Technology & Telecom

WPC's Technology & Telecom Project focuses on wireless regulations, access to broadband internet, wireline regulatory environment, open source issues, telecom regulations, video franchise reform, technology and privacy issues, and more.

Publications

Bring the Competition Revolution to Cable T.V.

April 17, 2006 in Publications

Washington Policy Center consistently promotes a simple principle - competition is good for consumers. In our free economy competition is what drives excellence, innovation and, more importantly, low prices, meaning a better life for all the citizens of our state. Nothing is more motivating to business people than the daily knowledge that their customers will walk the minute they are not satisfied with either the price or the quality of the service being offered. That is why it is so important for government officials not only to refrain from blocking consumers' voluntary choices, but to actively promote competition when advances in technology make new options available.

"E-Waste" Mandates Should Be Trashed

March 18, 2005 in Publications

Haste maketh waste in the fast-paced world of technology. Every year, Americans trash two million tons of old computers and other forms of electronic waste. While that’s a tiny fraction of the nation's total waste stream, the issue of what to do with all the "e-waste" is creating hype and hysteria among state and federal lawmakers.

A New Way to Make a Phone Call

May 18, 2004 in Publications

We live in a world where leaps in technology happen on a regular basis. The latest jump is new technology that lets telephone users make calls over the internet. Called Voice over Internet Protocol (VoIP), the new service will allow a person to talk to anyone in the world for a fraction of the cost of a traditional long distance call.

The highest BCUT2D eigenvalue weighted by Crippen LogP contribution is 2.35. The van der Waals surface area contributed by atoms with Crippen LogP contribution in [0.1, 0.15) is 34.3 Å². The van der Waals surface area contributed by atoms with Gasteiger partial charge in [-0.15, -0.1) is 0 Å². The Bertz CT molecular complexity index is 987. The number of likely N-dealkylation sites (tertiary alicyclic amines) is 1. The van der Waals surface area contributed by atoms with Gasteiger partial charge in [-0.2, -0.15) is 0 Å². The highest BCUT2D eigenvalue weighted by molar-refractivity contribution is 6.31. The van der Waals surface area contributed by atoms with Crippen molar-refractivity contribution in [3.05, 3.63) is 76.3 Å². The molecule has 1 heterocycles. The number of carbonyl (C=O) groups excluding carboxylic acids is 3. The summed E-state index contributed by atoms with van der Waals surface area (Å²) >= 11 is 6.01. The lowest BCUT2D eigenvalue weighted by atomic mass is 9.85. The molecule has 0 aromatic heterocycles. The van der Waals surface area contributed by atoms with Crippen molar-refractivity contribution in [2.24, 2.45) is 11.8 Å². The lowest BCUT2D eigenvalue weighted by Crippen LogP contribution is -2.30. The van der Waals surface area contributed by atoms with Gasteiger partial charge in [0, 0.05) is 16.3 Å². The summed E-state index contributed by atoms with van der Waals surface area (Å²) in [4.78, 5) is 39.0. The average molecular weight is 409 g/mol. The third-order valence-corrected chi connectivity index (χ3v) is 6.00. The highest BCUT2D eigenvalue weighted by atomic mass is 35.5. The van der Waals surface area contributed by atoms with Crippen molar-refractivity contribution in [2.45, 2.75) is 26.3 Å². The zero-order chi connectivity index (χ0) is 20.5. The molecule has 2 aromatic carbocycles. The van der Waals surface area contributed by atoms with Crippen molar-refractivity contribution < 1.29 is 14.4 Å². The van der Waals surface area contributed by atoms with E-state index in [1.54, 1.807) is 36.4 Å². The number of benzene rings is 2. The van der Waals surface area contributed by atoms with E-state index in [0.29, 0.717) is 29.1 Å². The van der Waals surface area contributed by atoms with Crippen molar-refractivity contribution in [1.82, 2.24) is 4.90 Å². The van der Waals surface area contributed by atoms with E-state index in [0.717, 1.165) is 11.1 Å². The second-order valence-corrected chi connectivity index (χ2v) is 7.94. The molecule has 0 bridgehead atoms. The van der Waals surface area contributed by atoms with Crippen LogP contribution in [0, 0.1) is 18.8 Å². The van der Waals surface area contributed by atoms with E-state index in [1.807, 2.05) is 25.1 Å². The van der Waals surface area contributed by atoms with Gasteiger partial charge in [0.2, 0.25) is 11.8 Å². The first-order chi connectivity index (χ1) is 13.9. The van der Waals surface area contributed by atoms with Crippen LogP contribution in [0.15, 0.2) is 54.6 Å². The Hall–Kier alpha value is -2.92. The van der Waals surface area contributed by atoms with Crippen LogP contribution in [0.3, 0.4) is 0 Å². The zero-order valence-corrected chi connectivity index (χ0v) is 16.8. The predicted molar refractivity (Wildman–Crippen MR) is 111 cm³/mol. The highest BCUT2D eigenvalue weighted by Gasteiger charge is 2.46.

Why We Can't Shop for Local Phone Service

May 18, 2002 in Publications

Your local phone company may soon be trying to sell you long-distance service. Across the country the regional Bells are eagerly petitioning the Federal Communications Commission (FCC) to be allowed into the lucrative long-distance telephone market. In return, they are supposed to give up monopoly control in their own markets and let their customers shop for local phone service.

When Government Enters the Telecommunications Market: An Assessment of Tacoma's Click! Network

June 8, 2001 in Publications

Tacoma Public Utilities (TPU) was founded more than a century ago as Tacoma City Light and was granted monopoly status and the charter to “meet community needs for electricity.” More recently the utility has expanded its mission. In 1997 TPU embarked on an ambitious experiment to build a publicly-funded telecommunications system called the Click! Network. The system was intended to provide high-speed access for cable television, data transmission and Internet services for TPU customers.

When Government Enters the Telecommunications Market: An Assessment of Tacoma’s Click! Network

June 6, 2001 in Publications

In 1997 Tacoma Public Utilities (TPU) embarked on an ambitious experiment to build a publicly-funded telecommunications system called the Click! Network. The system was intended to provide high-speed access for cable television, data transmission and Internet services for TPU customers.

Judge's Mistakes Provide Good Reasons for Overturning Case Against Microsoft

April 6, 2001 in Publications

A federal appeals court is expected to decide this spring whether to overturn Judge Penfield Jackson’s ruling to break up Microsoft. Many believe the best way to predict the outcome is to examine the merits of the case, as the appeals court judges are doing. What is often overlooked, however, are the serious flaws in the way the case was presented in the first place. The weaknesses in the case itself are examined in another Washington Institute Policy Note.

The Many Flaws in the Case Against Microsoft

April 4, 2001 in Publications

A federal appeals court in Washington D.C. will soon decide whether, as the federal government contends, Microsoft is an illegal monopoly. The court is reviewing the ruling of trial judge Thomas Penfield Jackson that Microsoft violated federal anti-trust laws. He has determined Microsoft should suffer the severest penalty possible: the break-up of the company.

New Proposals to Tax the Internet

January 26, 2000 in Publications

By enacting Initiative 695 in November 1999, Washington voters declared themselves to be overtaxed and not willing to take it anymore. Not only did they reduce state taxes by $750 million a year, the largest tax cut in state history, by repealing the Motor Vehicle Excise Tax (MVET), but they determined that all future tax increases must be referred to a public vote.